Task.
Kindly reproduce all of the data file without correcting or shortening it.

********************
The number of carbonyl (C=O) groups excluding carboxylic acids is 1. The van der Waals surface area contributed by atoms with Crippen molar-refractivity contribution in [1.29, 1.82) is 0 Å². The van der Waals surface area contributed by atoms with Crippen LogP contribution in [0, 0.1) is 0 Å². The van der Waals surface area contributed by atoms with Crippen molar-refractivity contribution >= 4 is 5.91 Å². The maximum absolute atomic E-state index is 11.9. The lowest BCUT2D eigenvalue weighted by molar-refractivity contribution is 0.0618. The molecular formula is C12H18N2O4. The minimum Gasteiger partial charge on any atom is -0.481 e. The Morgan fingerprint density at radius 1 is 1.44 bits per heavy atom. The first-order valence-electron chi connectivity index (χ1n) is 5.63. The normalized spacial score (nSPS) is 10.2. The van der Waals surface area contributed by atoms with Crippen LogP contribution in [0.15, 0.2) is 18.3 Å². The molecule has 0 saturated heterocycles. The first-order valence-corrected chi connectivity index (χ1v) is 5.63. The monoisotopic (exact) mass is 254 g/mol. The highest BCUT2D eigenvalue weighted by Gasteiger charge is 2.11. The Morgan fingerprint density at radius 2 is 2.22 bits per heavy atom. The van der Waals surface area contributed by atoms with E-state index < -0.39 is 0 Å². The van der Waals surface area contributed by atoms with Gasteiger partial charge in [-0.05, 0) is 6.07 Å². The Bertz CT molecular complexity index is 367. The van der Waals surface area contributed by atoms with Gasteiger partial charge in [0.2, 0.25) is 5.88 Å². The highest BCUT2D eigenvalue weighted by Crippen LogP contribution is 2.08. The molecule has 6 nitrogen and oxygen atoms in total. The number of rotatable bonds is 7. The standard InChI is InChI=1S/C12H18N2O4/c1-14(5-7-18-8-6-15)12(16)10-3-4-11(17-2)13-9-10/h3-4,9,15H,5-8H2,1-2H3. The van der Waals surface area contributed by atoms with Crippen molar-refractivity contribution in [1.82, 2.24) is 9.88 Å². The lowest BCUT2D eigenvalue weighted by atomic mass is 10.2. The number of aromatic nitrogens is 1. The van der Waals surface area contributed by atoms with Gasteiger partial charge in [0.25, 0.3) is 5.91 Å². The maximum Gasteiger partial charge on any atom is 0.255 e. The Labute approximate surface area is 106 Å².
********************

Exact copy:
The number of carbonyl (C=O) groups excluding carboxylic acids is 1. The van der Waals surface area contributed by atoms with Crippen molar-refractivity contribution in [1.29, 1.82) is 0 Å². The van der Waals surface area contributed by atoms with Crippen LogP contribution in [0, 0.1) is 0 Å². The van der Waals surface area contributed by atoms with Crippen molar-refractivity contribution >= 4 is 5.91 Å². The maximum absolute atomic E-state index is 11.9. The lowest BCUT2D eigenvalue weighted by molar-refractivity contribution is 0.0618. The molecular formula is C12H18N2O4. The minimum Gasteiger partial charge on any atom is -0.481 e. The Morgan fingerprint density at radius 1 is 1.44 bits per heavy atom. The first-order valence-electron chi connectivity index (χ1n) is 5.63. The normalized spacial score (nSPS) is 10.2. The van der Waals surface area contributed by atoms with Crippen LogP contribution in [0.15, 0.2) is 18.3 Å². The molecule has 0 saturated heterocycles. The first-order valence-corrected chi connectivity index (χ1v) is 5.63. The monoisotopic (exact) mass is 254 g/mol. The highest BCUT2D eigenvalue weighted by Gasteiger charge is 2.11. The Morgan fingerprint density at radius 2 is 2.22 bits per heavy atom. The van der Waals surface area contributed by atoms with E-state index < -0.39 is 0 Å². The van der Waals surface area contributed by atoms with Gasteiger partial charge in [-0.05, 0) is 6.07 Å². The Bertz CT molecular complexity index is 367. The van der Waals surface area contributed by atoms with Gasteiger partial charge in [0.2, 0.25) is 5.88 Å². The highest BCUT2D eigenvalue weighted by Crippen LogP contribution is 2.08. The molecule has 6 nitrogen and oxygen atoms in total. The number of rotatable bonds is 7. The standard InChI is InChI=1S/C12H18N2O4/c1-14(5-7-18-8-6-15)12(16)10-3-4-11(17-2)13-9-10/h3-4,9,15H,5-8H2,1-2H3. The van der Waals surface area contributed by atoms with Crippen molar-refractivity contribution in [1.82, 2.24) is 9.88 Å². The lowest BCUT2D eigenvalue weighted by atomic mass is 10.2. The number of aromatic nitrogens is 1. The van der Waals surface area contributed by atoms with Gasteiger partial charge in [0.25, 0.3) is 5.91 Å². The maximum Gasteiger partial charge on any atom is 0.255 e. The Labute approximate surface area is 106 Å².